"I've been talking to a few faculty members about this process: how difficult it is for an undergraduate student to get research job opportunities and both of the faculty members said they really appreciate undergraduates show initiative and get involved in this area because they do want to give them these chances to participate."

 

Research can be done on part-time in the evening, outside classroom hours or can be done full time in the same sort of co-op model where students are not taking classes and are just engaged in research full time for a period of 6 months. It depends on the students' interests and which model they want to take.

 

 

 

 

 

Application Q&As

 

 

Q: What materials does Northeastern University require for application?

 

 

A: We are not just looking at academic performance, but as a whole person. What type of the things they do outside of the classroom, things they're interested in. What do we know about them from their essay, what their teachers say about them and what our guidance counselor say about them. These are some of the qualities that we think really resonates strongly with some of the best students or the best fit at Northeastern. For one thing I'd like to call attention is the fact that we don't use the SAT or the ACT for students that attend high school outside of the US. So if you are working with a student, and they are based in the boarding school in the US, then they would be required to submit the SAT or ACT. Additionally, in terms of English proficiency, the applicants that you are working with are non-native speakers, then they would be required to submit TOEFL or IELTS. And we also have subscore requirements. Let's say TOEFL It's 22 for reading, writing and listening and 24 for speaking. The 24 for speaking seems to catch up a lot of applicants in China.

 

 

 

 

QHow about students in UK boarding school? Do you still require IELTS or you just require a reference from the tutor?

 

 

A: A reference from the teacher would probably be helpful. I think a lot have to do is time. So if a student has been in the UK for example of, let's say 7 years or so. And they are doing well in their all sorts of humanities, social sciences, courses that use or require a lot of English fluency, then it's probably something we will read about. A lot of times, if we don't have a lot of information about the student's fluency because they don't submit testing or in some circumstances they move around a lot to different international schools, then we might look to see what type of rigor they have in English language program.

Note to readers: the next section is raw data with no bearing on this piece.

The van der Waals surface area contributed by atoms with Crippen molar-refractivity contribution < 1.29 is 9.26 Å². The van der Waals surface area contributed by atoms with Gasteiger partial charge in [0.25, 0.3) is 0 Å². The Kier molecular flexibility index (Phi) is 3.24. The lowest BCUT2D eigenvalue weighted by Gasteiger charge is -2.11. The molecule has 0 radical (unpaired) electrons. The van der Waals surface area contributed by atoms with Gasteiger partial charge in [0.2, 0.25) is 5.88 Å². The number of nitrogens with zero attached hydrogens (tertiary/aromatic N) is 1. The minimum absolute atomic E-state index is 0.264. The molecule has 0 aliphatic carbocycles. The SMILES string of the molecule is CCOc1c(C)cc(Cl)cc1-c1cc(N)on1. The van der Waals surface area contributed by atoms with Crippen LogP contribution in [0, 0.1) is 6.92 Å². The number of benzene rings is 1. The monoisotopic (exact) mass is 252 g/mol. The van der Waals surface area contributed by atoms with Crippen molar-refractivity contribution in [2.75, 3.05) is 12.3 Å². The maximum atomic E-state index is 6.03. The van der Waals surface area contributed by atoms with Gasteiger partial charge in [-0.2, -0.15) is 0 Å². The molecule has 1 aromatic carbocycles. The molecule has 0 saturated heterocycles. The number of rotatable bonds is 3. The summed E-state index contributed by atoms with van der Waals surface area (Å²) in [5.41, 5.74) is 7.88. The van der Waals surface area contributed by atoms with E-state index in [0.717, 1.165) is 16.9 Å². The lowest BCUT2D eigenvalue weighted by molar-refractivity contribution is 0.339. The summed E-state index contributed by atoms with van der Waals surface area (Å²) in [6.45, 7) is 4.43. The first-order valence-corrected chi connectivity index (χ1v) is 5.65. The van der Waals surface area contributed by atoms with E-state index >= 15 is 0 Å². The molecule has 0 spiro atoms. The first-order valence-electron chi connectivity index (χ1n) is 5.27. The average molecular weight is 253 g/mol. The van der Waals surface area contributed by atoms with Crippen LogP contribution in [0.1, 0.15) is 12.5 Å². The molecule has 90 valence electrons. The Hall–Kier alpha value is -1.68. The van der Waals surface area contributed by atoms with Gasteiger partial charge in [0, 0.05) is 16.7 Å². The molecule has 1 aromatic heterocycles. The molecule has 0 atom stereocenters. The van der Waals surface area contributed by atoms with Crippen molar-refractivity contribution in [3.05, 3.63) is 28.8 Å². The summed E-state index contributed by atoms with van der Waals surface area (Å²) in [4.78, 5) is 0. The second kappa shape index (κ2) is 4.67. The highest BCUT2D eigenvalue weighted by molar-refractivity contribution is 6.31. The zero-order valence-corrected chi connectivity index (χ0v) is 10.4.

Q: Do you accept GCSE language proficiency as a proof of language?

 

A: We don't accept GCSE as document. Typically we will look to the highest English language course offered at a particular school. So if a student takes AP, IB higher level English or A level English and is doing well at it, then there's a good chance we might waive the requirement. 

 

Q: Do you take third-party interview results like InitialView or Vericant? If submitted, would you look at it?

 

A: Yes. It's not to say that our students are required to submit a document like InitialView or Vericant. But they can help us get a better sense of students, interested specific programs and also a very humanizing process for a group of applicants that sometimes are very very competitive amongst each other.

 

Q: How would you judge A level and IB programs. Does IB students have more benefits when applying to universities? What would be better, how?

 

A: I don't think really one is better than the other. Either program you can have more and less rigorous course selections. In terms of applications, we tend to give more students studying in the IB programs. But that doesn't mean those students are more successful in the application process.  We know all of these curriculums and we look at all of them. Yes, the IB program is very rigorous but I still think there are some slightly less intensive courses that students can choose.

 

 

 

 

Q: Can you give an example of some outstanding Chinese applicants that you have received in the past?

 

A: We have had students, a lot of times, that will make the difference. To me, are the ones that has done very unique or interesting things. This comes the strongest if they do submit some kind of interviews. We get a lot of applicants that have nearly perfect grades from Shanghai, and they are interested in business, but sometimes submitting that interview where we can see the person, since I haven't had the chance to visit their school and meet them. That can really make all the difference. 

 

 

 

Facts and Figures about NYU New York

 

Country: the United States

Type: Research University

Established in: 1898

# of Majors: 150+

First year boarding ratio: 98%

Societies: 320

 

Undergraduate number: 17,107

Graduate students number: 7,628

Teacher to student ratio: 1:13

Graduate rate in recent 6 years: 83%

Percentage of international students: 17%

 

Tuition: $43,448

Boarding fee: $14,570

 

 

How to apply

 

Application Deadline: Early Decision is by November 1; Regular Decision is by January 1

 

Standardized testing requirements for international students: TOEFL 92 or above, IELTS 6.5 or above